Published by Clarkson Potter on June 7, 2016
Source: I received a copy of this book from the publisher via Blogging for Books for review consideration.
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When Paul Graham was suddenly diagnosed with a serious wheat allergy at the age of thirty-six, he was forced to say goodbye to traditional pasta, pizza, sandwiches, and more. Gone, too, were some of his favorite hobbies, including brewing beer with a buddy and gorging on his wife’s homemade breads. Struggling to understand why he and so many others had become allergic to wheat, barley, rye, oats, and other dietary staples, Graham researched the production of modern wheat and learned that not only has the grain been altered from ancestral varieties but it’s also commonly added to thousands of processed foods. In writing that is effortless and engaging, Paul explores why incidence of the disease is on the rise while also grappling with an identity crisis—given that all his favorite pastimes involved wheat in some form. His honest, unflinching, and at times humorous journey towards health and acceptance makes an inspiring read.
In Memory of Bread is Paul Graham’s farewell to gluten, and wow, this is one robust memoir. Graham covers his journey to his celiac disease diagnosis, the drastic changes he had to make in his everyday life, the social and emotional importance of bread throughout history, and above all, a love of food.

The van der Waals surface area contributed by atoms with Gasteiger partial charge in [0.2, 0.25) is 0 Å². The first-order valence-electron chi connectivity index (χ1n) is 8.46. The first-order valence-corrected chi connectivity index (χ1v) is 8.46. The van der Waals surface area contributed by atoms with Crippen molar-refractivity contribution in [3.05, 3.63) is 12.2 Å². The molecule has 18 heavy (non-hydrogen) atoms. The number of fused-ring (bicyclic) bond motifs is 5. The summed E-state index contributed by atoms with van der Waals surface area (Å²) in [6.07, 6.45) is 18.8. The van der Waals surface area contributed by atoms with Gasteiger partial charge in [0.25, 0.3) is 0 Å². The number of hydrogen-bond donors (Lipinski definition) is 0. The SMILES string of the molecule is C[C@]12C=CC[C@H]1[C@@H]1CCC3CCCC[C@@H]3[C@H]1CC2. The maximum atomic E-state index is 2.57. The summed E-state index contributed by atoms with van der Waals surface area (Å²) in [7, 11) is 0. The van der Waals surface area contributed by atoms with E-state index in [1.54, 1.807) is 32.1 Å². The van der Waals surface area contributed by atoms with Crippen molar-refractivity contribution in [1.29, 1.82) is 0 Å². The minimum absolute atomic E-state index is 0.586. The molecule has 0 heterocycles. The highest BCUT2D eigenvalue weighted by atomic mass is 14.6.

Graham gets to the heart and science of life without gluten. It’s obvious he really loves the entire food experience: buying local whenever possible, food prep, cooking, sharing great meals with family and friends. Graham used to brew beer with a friend and enjoy his wife’s homemade Artisan breads on a regular basis—going gluten-free was a huge lifestyle change.
For a while, Graham searched out gluten-free replacements of the foods he loved most (he took his quest for a decent beer very seriously!) but eventually he comes to place more of an emphasis on real, whole foods. He shares the great, confusing science experiment that is gluten-free baking—failures and all.
I’ve been eating gluten-free (not by choice) for three months now. My mom was diagnosed with celiac back in 1990 (which Graham accurately calls the “the truly dark days of gluten-free eating”) so I pretty much grew up knowing all about the difficulties of getting diagnosed, as well as how to avoid gluten and cross-contamination. Even with that knowledge, In Memory of Bread never once bored me. Graham’s conversational writing style combined with the depth and varied angles at which he looked at his topics was thoroughly interesting to read.
This review is dedicated to my mom, who had to figure out this gluten-free thing from a tiny town in Maine, before the internet! I’m passing this book along to her.